business and industry will all desire to keep public and private
property well maintained, litter free and attractive. You can
tell a lot about a community by the appearance of its homes,
businesses, streets and public facilities. We have a lot of room
The Commerce News
January 5, 2000
To Help Start A
Resolutions for a New Millennium:
·Realize that there is nothing inordinately different
about the "new millennium" unless you make it different.
2000 is going to be just like 1999 unless people make it special.
·Enjoy life a little more. There's plenty of time for
work and stress. Try to laugh more, particularly at yourself.
Not only should you take time to smell the roses, but you should
also plant a rose bush.
·Watch where you place your passions. Too many of us are
passionate about unimportant things in life, from politics to
athletics. Be passionate about your convictions, but don't have
a stroke because the Bulldogs drop a crucial pass.
·Go the other way. If everyone is traveling in one direction,
try going the opposite way. You'll have lot less competition,
and you'll find life a lot more interesting. Remember, the ways
of the world are seldom godly, and it isn't mandatory that you
drive an SUV.
·Worry less. That's easier said than done, but most of
what we worry about never happens and most of what does is unavoidable.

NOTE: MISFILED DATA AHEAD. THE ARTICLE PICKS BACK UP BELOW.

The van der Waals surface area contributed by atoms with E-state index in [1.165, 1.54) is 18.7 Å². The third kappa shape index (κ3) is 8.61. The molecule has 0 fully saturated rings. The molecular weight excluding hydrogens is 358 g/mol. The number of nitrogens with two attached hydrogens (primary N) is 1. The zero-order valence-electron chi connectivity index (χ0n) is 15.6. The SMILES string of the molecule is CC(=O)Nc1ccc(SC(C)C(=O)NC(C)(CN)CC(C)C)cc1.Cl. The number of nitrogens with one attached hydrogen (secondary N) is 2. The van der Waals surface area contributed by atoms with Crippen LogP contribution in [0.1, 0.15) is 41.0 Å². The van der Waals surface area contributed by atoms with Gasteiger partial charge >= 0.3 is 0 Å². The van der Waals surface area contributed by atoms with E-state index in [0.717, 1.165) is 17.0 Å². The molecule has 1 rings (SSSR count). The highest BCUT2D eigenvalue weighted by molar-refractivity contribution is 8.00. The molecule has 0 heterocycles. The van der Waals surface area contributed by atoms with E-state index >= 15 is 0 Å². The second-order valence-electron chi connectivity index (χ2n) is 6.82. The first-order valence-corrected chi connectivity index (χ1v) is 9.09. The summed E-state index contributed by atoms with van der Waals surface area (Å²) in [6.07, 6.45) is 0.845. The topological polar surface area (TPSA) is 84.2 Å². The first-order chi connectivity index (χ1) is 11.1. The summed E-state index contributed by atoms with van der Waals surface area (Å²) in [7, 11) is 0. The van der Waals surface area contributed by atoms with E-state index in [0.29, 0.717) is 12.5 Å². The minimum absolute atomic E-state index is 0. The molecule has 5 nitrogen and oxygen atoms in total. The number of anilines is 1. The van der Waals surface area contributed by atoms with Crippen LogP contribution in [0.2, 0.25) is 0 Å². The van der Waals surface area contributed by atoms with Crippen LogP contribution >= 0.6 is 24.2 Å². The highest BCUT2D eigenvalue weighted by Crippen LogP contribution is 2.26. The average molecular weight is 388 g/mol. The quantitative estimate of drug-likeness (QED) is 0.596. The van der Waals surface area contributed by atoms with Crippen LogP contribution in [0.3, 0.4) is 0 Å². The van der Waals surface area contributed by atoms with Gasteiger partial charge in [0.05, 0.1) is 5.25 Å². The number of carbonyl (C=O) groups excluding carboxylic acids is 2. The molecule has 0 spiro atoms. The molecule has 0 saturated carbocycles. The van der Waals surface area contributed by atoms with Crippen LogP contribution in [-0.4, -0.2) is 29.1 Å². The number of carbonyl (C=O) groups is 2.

Worrying is not just counterproductive; it is damaging.
·Seek knowledge. Whether you do it through reading, watching
the Home & Garden Channel or by the Internet, make an effort
to be more knowledgeable. We have access to an infinite amount
of information. Knowledge really is power.
·Do something for the environment. You don't have to personally
repair the hole in the ozone layer, but you could start a compost
pile, buy your beer in recyclable cans rather than in bottles
or quit throwing your old tires on the side of the nearest dirt
road. Everyone can do something.
·Reduce the clutter. Most of us have more stuff than we
need, more than we can successfully store. We're a country of
pack rats. Have a yard sale, donate to the Potter's House or
otherwise dispose of a few things. You'll need the space to store
the acquisitions of 2000 anyway.
·In connection with the above, simplify. Do without something.
Keeping up with the Joneses is good for the economy in general,
but does nothing for yours in particular. You probably don't
even like the Joneses.
·Reduce your debt. If we all followed the above step,
we could all cut down on personal debt. Wouldn't you feel better
with a zero balance on your VISA card? If Congress can balance
the national budget, surely we can balance our personal budgets.
·Read a good book. Surely there is a classic novel out
there you've never read, whether it's "Huckleberry Finn"
or "Pride and Prejudice." Avoid William Faulkner and
Thomas Hardy like the plague, but there are thousands of good
books you can borrow for free from the library.
·Lose weight, if only so you can enjoy gaining it back
later. And if you succeed in keeping it off, call me and tell
me how you did it.
·Do something you've never done before. A vacation to
a new location, an off-Broadway play at the Classic Center, a
Saturday of hammering for Habitat for Humanity, take up a new
hobby or vote for a Libertarian.
·Disregard people who suggest resolutions for you for
the New Millennium. They're all idiots who think they're smarter
than you are.
·Start the millennium the right way by having a successful